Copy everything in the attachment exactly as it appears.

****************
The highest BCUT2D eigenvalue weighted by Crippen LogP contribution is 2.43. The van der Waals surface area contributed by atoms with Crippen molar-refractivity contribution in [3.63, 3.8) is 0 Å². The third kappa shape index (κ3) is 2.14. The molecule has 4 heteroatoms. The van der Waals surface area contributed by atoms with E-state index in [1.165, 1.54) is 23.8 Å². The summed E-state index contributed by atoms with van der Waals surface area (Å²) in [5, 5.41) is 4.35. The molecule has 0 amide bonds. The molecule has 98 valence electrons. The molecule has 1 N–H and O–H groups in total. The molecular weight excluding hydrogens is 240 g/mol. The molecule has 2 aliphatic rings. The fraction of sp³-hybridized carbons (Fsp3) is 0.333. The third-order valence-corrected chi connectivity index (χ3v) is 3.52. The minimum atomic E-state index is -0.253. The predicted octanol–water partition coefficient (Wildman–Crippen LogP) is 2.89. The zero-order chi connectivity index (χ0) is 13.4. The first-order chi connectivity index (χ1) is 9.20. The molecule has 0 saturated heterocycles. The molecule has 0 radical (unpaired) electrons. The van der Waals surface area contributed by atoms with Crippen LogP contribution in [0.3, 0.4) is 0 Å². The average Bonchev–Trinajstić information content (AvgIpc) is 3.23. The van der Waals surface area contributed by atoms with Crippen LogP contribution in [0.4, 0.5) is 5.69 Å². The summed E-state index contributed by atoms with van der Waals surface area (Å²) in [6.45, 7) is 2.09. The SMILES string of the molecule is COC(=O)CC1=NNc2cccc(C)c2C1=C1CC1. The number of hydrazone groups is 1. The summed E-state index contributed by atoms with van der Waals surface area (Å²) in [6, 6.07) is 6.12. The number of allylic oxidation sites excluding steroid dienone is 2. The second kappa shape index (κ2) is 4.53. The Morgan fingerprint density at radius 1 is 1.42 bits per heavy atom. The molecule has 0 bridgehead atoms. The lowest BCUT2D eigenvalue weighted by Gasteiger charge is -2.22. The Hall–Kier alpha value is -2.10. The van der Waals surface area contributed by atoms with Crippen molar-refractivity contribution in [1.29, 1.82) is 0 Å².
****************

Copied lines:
The highest BCUT2D eigenvalue weighted by Crippen LogP contribution is 2.43. The van der Waals surface area contributed by atoms with Crippen molar-refractivity contribution in [3.63, 3.8) is 0 Å². The third kappa shape index (κ3) is 2.14. The molecule has 4 heteroatoms. The van der Waals surface area contributed by atoms with E-state index in [1.165, 1.54) is 23.8 Å². The summed E-state index contributed by atoms with van der Waals surface area (Å²) in [5, 5.41) is 4.35. The molecule has 0 amide bonds. The molecule has 98 valence electrons. The molecule has 1 N–H and O–H groups in total. The molecular weight excluding hydrogens is 240 g/mol. The molecule has 2 aliphatic rings. The fraction of sp³-hybridized carbons (Fsp3) is 0.333. The third-order valence-corrected chi connectivity index (χ3v) is 3.52. The minimum atomic E-state index is -0.253. The predicted octanol–water partition coefficient (Wildman–Crippen LogP) is 2.89. The zero-order chi connectivity index (χ0) is 13.4. The first-order chi connectivity index (χ1) is 9.20. The molecule has 0 saturated heterocycles. The molecule has 0 radical (unpaired) electrons. The van der Waals surface area contributed by atoms with Crippen LogP contribution in [0.3, 0.4) is 0 Å². The average Bonchev–Trinajstić information content (AvgIpc) is 3.23. The van der Waals surface area contributed by atoms with Crippen LogP contribution in [0.4, 0.5) is 5.69 Å². The summed E-state index contributed by atoms with van der Waals surface area (Å²) in [6.45, 7) is 2.09. The SMILES string of the molecule is COC(=O)CC1=NNc2cccc(C)c2C1=C1CC1. The number of hydrazone groups is 1. The summed E-state index contributed by atoms with van der Waals surface area (Å²) in [6, 6.07) is 6.12. The number of allylic oxidation sites excluding steroid dienone is 2. The second kappa shape index (κ2) is 4.53. The Morgan fingerprint density at radius 1 is 1.42 bits per heavy atom. The molecule has 0 bridgehead atoms. The lowest BCUT2D eigenvalue weighted by Gasteiger charge is -2.22. The Hall–Kier alpha value is -2.10. The van der Waals surface area contributed by atoms with Crippen molar-refractivity contribution in [1.29, 1.82) is 0 Å².